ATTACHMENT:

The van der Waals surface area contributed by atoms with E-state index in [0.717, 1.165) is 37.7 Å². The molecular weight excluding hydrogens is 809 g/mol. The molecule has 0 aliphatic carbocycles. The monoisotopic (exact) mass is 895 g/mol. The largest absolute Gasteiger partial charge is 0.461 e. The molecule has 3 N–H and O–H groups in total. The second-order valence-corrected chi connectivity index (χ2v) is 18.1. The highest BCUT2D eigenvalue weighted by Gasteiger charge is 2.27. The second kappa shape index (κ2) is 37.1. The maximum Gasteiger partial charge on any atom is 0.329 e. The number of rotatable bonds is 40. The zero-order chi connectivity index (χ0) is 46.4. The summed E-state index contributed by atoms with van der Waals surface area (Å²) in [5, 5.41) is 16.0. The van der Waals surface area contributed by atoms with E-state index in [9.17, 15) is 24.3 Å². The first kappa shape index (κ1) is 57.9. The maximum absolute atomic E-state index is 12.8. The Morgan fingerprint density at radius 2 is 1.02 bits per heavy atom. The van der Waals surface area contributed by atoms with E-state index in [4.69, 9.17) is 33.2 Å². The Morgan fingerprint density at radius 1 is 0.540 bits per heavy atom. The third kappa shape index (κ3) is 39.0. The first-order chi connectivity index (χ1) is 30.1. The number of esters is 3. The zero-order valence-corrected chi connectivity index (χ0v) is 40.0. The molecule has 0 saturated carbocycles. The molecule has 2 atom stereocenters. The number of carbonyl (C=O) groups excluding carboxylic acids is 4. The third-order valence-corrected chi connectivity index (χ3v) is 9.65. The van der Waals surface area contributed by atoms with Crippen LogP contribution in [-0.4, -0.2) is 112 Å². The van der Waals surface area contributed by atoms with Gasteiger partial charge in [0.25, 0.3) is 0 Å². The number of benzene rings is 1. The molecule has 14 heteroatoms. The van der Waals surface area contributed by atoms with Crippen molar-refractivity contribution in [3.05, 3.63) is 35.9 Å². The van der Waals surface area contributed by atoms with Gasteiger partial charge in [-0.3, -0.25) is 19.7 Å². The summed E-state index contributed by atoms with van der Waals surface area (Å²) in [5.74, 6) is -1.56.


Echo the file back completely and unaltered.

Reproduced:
The van der Waals surface area contributed by atoms with E-state index in [0.717, 1.165) is 37.7 Å². The molecular weight excluding hydrogens is 809 g/mol. The molecule has 0 aliphatic carbocycles. The monoisotopic (exact) mass is 895 g/mol. The largest absolute Gasteiger partial charge is 0.461 e. The molecule has 3 N–H and O–H groups in total. The second-order valence-corrected chi connectivity index (χ2v) is 18.1. The highest BCUT2D eigenvalue weighted by Gasteiger charge is 2.27. The second kappa shape index (κ2) is 37.1. The maximum Gasteiger partial charge on any atom is 0.329 e. The number of rotatable bonds is 40. The zero-order chi connectivity index (χ0) is 46.4. The summed E-state index contributed by atoms with van der Waals surface area (Å²) in [5, 5.41) is 16.0. The van der Waals surface area contributed by atoms with E-state index in [9.17, 15) is 24.3 Å². The first kappa shape index (κ1) is 57.9. The maximum absolute atomic E-state index is 12.8. The Morgan fingerprint density at radius 2 is 1.02 bits per heavy atom. The van der Waals surface area contributed by atoms with E-state index in [4.69, 9.17) is 33.2 Å². The Morgan fingerprint density at radius 1 is 0.540 bits per heavy atom. The third kappa shape index (κ3) is 39.0. The first-order chi connectivity index (χ1) is 30.1. The number of esters is 3. The zero-order valence-corrected chi connectivity index (χ0v) is 40.0. The molecule has 0 saturated carbocycles. The molecule has 2 atom stereocenters. The number of carbonyl (C=O) groups excluding carboxylic acids is 4. The third-order valence-corrected chi connectivity index (χ3v) is 9.65. The van der Waals surface area contributed by atoms with Crippen LogP contribution in [-0.4, -0.2) is 112 Å². The van der Waals surface area contributed by atoms with Gasteiger partial charge in [0.25, 0.3) is 0 Å². The number of benzene rings is 1. The molecule has 14 heteroatoms. The van der Waals surface area contributed by atoms with Crippen molar-refractivity contribution in [3.05, 3.63) is 35.9 Å². The van der Waals surface area contributed by atoms with Gasteiger partial charge in [-0.3, -0.25) is 19.7 Å². The summed E-state index contributed by atoms with van der Waals surface area (Å²) in [5.74, 6) is -1.56.